VI. Hurrian and the Black Speech

The historian Alexandre Nemirovsky have suggested that the black speech could be inspired by ancient Hurrian and Hettite languages spoken in the Middle East during the late Bronze Age. This hypothesis is fundamental to this attempt to construct a hypethetical version of the Black Speech. His analysis is presented on Ardalambion but here is a more structured presentation of it.

I have also tried to put together the ring inscription according in hypethetical “hurrian” for a comparison with the Black Speech. In addition to Nemirivosky’s analysis I have used “Introduction to the Hurrian language” by Ilse Wegner where I found the word for ring “khab” and a suffix that could be an inspiration for the ending -um in “burzum”.

“Hurrian” Black Speech English
She Khab Torubedlok Ash Nazg Durbatulûk One Ring to rule them all
She Khab Kibedel Ash Nazg Gimbatul One Ring to find them
She Khab Tharikedlok Ash Nazg Thrakatulûk One Ring to bring them all
aye Khab Wurzummane Kerimbudel agh Burzum-ishi Krimpatul and in the darkness bind them
Black Speech Hurrian word  English word Hurrian meaning
ash she (root sh-) one one
durb- torub- to rule “something (disastrous), which is predestined to occur; enemy” This rendering of the main semantics of Hurrian turobe as “predestined evil” rather than just an “enemy” is based on the context of El-Amarna letter #24, where this word turns up in a construction of a type “if turobe will happen, – let it not happen! – we’ll aid one another with military forces”. The verbs give the impression that “an evil destiny in form of an enemy” is the meaning of turobe.)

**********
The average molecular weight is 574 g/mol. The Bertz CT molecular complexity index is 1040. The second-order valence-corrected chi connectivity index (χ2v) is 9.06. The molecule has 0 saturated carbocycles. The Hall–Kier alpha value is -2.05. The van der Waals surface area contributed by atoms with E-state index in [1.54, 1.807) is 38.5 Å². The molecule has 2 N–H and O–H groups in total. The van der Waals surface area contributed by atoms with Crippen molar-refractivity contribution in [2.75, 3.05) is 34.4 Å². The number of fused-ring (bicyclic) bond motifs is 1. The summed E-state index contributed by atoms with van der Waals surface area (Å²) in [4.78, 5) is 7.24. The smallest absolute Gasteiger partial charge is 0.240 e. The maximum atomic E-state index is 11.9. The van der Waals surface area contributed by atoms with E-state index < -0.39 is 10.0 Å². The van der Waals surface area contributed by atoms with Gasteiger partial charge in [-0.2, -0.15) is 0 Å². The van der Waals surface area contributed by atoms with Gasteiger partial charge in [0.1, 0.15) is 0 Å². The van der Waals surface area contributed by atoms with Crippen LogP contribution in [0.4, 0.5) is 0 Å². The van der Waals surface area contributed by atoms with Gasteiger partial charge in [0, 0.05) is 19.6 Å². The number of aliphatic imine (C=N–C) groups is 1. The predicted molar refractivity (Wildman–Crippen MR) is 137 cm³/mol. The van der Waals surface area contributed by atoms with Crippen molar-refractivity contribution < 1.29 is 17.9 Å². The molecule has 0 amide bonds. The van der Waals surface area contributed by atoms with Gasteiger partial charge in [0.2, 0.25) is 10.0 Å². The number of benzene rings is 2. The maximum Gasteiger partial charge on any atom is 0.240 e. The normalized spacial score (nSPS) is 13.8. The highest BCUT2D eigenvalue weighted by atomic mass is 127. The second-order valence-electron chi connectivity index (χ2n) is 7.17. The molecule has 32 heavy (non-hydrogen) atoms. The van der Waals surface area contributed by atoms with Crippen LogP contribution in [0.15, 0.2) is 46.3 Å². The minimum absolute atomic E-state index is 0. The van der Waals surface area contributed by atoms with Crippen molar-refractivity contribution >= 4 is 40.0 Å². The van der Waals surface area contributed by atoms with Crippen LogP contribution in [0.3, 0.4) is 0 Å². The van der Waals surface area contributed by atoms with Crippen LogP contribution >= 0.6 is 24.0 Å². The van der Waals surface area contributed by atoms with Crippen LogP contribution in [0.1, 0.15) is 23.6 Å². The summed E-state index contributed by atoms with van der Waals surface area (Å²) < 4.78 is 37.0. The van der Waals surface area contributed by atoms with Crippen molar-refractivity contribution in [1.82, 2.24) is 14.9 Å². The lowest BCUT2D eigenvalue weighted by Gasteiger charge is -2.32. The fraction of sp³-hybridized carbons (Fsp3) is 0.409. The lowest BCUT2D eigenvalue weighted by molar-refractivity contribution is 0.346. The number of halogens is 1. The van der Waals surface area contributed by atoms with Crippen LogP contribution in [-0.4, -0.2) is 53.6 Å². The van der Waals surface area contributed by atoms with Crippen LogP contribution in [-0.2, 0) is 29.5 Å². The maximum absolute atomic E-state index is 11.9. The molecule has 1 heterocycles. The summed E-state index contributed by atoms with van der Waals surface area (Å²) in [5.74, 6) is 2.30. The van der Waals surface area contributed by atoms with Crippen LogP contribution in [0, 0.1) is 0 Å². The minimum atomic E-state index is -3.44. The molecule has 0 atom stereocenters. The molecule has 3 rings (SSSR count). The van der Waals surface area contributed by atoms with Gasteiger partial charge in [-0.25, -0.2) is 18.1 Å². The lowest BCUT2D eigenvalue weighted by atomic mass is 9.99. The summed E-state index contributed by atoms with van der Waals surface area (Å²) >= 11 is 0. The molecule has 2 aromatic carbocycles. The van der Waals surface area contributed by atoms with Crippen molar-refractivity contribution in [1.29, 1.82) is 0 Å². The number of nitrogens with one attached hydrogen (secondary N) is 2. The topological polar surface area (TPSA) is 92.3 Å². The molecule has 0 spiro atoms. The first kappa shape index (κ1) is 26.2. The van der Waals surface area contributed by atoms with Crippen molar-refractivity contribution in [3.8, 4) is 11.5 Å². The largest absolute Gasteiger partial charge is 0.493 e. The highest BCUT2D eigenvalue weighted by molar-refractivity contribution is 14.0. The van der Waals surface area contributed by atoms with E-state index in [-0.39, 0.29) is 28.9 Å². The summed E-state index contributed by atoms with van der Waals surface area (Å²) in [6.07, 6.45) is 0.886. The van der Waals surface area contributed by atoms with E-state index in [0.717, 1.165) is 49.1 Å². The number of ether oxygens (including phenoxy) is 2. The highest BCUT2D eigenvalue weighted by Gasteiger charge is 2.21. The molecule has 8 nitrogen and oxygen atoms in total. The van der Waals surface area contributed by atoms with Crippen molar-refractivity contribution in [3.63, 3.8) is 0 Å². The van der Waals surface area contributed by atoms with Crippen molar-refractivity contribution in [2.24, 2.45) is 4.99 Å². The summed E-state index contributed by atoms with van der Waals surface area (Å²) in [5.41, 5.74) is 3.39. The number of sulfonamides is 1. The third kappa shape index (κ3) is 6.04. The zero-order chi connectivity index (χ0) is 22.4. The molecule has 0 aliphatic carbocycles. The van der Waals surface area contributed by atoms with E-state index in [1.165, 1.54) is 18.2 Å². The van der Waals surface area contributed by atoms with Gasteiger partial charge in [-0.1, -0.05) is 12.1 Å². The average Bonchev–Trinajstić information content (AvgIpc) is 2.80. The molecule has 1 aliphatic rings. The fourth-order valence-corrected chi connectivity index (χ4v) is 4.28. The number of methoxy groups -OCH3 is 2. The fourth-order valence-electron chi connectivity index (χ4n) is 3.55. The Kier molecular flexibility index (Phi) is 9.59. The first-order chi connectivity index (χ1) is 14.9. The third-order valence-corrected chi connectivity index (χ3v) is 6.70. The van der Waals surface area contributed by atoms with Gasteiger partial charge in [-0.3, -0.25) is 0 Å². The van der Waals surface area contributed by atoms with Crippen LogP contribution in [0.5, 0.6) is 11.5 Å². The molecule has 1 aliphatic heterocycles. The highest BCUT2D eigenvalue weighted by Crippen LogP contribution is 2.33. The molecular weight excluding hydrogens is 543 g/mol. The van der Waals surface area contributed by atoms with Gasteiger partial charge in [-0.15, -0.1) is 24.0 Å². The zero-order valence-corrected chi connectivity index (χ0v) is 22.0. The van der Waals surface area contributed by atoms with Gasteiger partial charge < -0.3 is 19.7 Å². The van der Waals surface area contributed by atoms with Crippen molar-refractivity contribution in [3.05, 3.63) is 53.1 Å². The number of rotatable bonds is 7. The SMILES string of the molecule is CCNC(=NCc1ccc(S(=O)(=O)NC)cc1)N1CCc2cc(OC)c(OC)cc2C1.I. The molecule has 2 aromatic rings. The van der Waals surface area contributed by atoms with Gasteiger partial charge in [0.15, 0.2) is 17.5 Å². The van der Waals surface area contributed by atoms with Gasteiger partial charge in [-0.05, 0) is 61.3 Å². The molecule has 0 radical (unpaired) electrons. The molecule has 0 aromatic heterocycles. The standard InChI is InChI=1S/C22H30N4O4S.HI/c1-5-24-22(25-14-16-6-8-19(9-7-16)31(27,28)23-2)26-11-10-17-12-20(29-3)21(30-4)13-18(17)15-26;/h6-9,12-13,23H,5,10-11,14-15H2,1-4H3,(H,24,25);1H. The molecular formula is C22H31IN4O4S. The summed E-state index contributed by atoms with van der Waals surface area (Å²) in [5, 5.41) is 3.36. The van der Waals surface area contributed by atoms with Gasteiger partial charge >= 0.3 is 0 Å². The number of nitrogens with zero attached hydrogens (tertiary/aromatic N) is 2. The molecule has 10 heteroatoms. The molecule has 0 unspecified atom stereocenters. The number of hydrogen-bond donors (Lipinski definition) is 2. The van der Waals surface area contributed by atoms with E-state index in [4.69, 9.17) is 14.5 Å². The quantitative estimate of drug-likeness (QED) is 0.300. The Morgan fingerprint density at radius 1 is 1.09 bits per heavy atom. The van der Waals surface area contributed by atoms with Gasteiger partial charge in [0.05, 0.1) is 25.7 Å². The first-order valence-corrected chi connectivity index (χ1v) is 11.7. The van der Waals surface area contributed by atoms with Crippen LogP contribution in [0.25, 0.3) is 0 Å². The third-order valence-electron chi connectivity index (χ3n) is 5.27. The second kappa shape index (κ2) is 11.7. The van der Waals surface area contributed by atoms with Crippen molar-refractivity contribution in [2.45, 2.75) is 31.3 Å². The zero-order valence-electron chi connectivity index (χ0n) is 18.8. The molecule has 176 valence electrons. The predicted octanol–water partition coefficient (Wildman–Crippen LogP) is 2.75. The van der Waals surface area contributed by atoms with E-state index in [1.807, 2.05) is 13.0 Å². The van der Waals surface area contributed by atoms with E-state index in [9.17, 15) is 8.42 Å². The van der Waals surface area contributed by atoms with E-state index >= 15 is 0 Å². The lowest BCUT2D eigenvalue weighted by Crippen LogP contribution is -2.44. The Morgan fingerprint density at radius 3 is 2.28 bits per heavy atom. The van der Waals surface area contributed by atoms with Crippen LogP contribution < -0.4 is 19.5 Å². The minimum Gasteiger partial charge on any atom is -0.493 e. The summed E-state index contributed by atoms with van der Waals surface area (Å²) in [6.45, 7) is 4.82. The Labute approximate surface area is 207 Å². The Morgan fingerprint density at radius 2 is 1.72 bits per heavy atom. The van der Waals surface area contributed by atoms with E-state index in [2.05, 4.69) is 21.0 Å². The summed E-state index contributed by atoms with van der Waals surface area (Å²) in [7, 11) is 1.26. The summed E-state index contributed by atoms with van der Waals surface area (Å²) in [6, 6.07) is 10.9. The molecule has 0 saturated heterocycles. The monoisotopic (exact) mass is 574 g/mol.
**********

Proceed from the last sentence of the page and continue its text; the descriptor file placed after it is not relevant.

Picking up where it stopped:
-at ed- formant of jussive/intended future in verbal form formant of jussive/intended future in verbal form formant of future in verbs
-ul -lla, -l them” as object of action in transitive verbal forms “them” as object of action in transitive verbal forms
-ûk -ok “completely” as a morpheme in a verbal form formant with a meaning “fully, truthfully, really” in a verbal form
gimb- -ki(b) “to find” “to take, to gather”
thrak- s/thar-(ik)- “to bring” “to ask, to demand to send something to someone”, so meaning “to ask for/to cause bringing of something to someone” is implied.
agh aye and Urartian aye, the same as “mit” and “bei” in German
burz- wur- dark “to see” in fact, but the root is present in wurikk- “to be blind” and really would express something opposite to “see, seeable” with any negative particle, while there is a particle z in Hurrian with the possible meaning “to be at the very limit of, up to the end of, complete”. So wur + z could really give the meaning “where the seeing is near/at its limits” – of course not Hurrian as such, but a quite possible “play” of any linguist with the Hurrian material.
-um -umme nominal of an action The form –umme produces the nominal of the action, that is, the infinitive: e.g. itt=umme “departure”, ta!=umme “donation”; fahr=umme “goodness”
.  [Not in Nerimovsky’s analysis but found in ” Hurrian“p. 84.]
krimp- ker-imbu- “to tie” to make longer fully/completely/irreversibly”, if it respects to a rope, e.g., it nicely fits the concept of “tie tightly”
Sauron “He Who is Armed with Weapons”, “He Who is Armed” in Hurrian (Sau “The Weapons” + -ra, comitative case-ending, + n – “He” or -on, onne, a nominalizing ending).
Sau The Weapons
-ra comitative case-ending Marks the term as “(together) with, mutually”
-n he
-on, -nne nominalizing ending
Uglûk ugil “Frighten-everybody!” “to provoke fear in somebody”

Jussive mode
Nemirovsky proposes that the sentences are in jussive mode and indeed the form for the positive jussive mode fits the structure of durbatulûk, gimbatul, thrataktulûk and krimpatul forms quite well. The Hurrian language is structured in chains of suffixes. The suffix chain of the positive jussive is as follows in the table. I have omitted the plural marker and the “bound vowel”.

root jussive plural personal marker of jussive Bound vowel Enclitic pronoun Syntactic particle
durb-
gimb-
thrak-
krimp-
-a- -t -ul -ûk